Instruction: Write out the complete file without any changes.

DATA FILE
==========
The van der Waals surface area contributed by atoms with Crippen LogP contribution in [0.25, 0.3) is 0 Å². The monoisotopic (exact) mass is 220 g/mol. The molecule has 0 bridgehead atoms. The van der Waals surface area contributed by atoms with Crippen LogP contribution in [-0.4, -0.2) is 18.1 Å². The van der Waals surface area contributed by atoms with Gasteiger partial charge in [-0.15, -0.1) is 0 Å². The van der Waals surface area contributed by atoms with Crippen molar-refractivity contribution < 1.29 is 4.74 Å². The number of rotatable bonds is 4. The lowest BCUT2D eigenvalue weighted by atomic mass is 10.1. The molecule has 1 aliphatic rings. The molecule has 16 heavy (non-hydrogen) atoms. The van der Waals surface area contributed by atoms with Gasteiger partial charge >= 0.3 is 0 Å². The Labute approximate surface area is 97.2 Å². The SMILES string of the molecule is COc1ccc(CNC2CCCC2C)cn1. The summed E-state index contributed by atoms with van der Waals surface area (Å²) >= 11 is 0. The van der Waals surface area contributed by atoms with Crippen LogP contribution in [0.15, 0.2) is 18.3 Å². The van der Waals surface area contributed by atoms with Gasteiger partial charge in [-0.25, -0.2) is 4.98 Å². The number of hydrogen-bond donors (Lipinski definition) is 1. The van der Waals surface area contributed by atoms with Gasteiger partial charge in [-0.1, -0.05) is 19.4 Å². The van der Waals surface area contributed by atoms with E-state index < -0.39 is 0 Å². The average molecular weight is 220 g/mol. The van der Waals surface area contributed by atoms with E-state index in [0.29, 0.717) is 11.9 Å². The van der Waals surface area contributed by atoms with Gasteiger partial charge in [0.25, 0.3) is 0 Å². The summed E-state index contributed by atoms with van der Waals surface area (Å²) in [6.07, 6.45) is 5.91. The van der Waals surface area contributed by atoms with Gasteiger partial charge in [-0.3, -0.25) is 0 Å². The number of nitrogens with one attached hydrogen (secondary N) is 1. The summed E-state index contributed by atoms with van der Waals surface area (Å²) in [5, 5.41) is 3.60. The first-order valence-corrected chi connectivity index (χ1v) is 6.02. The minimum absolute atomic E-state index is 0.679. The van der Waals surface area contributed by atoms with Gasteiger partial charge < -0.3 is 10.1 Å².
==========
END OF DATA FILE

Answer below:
The van der Waals surface area contributed by atoms with Crippen LogP contribution in [0.25, 0.3) is 0 Å². The monoisotopic (exact) mass is 220 g/mol. The molecule has 0 bridgehead atoms. The van der Waals surface area contributed by atoms with Crippen LogP contribution in [-0.4, -0.2) is 18.1 Å². The van der Waals surface area contributed by atoms with Gasteiger partial charge in [-0.15, -0.1) is 0 Å². The van der Waals surface area contributed by atoms with Crippen molar-refractivity contribution < 1.29 is 4.74 Å². The number of rotatable bonds is 4. The lowest BCUT2D eigenvalue weighted by atomic mass is 10.1. The molecule has 1 aliphatic rings. The molecule has 16 heavy (non-hydrogen) atoms. The van der Waals surface area contributed by atoms with Gasteiger partial charge >= 0.3 is 0 Å². The Labute approximate surface area is 97.2 Å². The SMILES string of the molecule is COc1ccc(CNC2CCCC2C)cn1. The summed E-state index contributed by atoms with van der Waals surface area (Å²) >= 11 is 0. The van der Waals surface area contributed by atoms with Crippen LogP contribution in [0.15, 0.2) is 18.3 Å². The van der Waals surface area contributed by atoms with Gasteiger partial charge in [-0.25, -0.2) is 4.98 Å². The number of hydrogen-bond donors (Lipinski definition) is 1. The van der Waals surface area contributed by atoms with Gasteiger partial charge in [-0.1, -0.05) is 19.4 Å². The van der Waals surface area contributed by atoms with E-state index < -0.39 is 0 Å². The average molecular weight is 220 g/mol. The van der Waals surface area contributed by atoms with E-state index in [0.29, 0.717) is 11.9 Å². The van der Waals surface area contributed by atoms with Gasteiger partial charge in [0.25, 0.3) is 0 Å². The summed E-state index contributed by atoms with van der Waals surface area (Å²) in [6.07, 6.45) is 5.91. The van der Waals surface area contributed by atoms with Gasteiger partial charge in [-0.3, -0.25) is 0 Å². The number of nitrogens with one attached hydrogen (secondary N) is 1. The summed E-state index contributed by atoms with van der Waals surface area (Å²) in [5, 5.41) is 3.60. The first-order valence-corrected chi connectivity index (χ1v) is 6.02. The minimum absolute atomic E-state index is 0.679. The van der Waals surface area contributed by atoms with Gasteiger partial charge < -0.3 is 10.1 Å².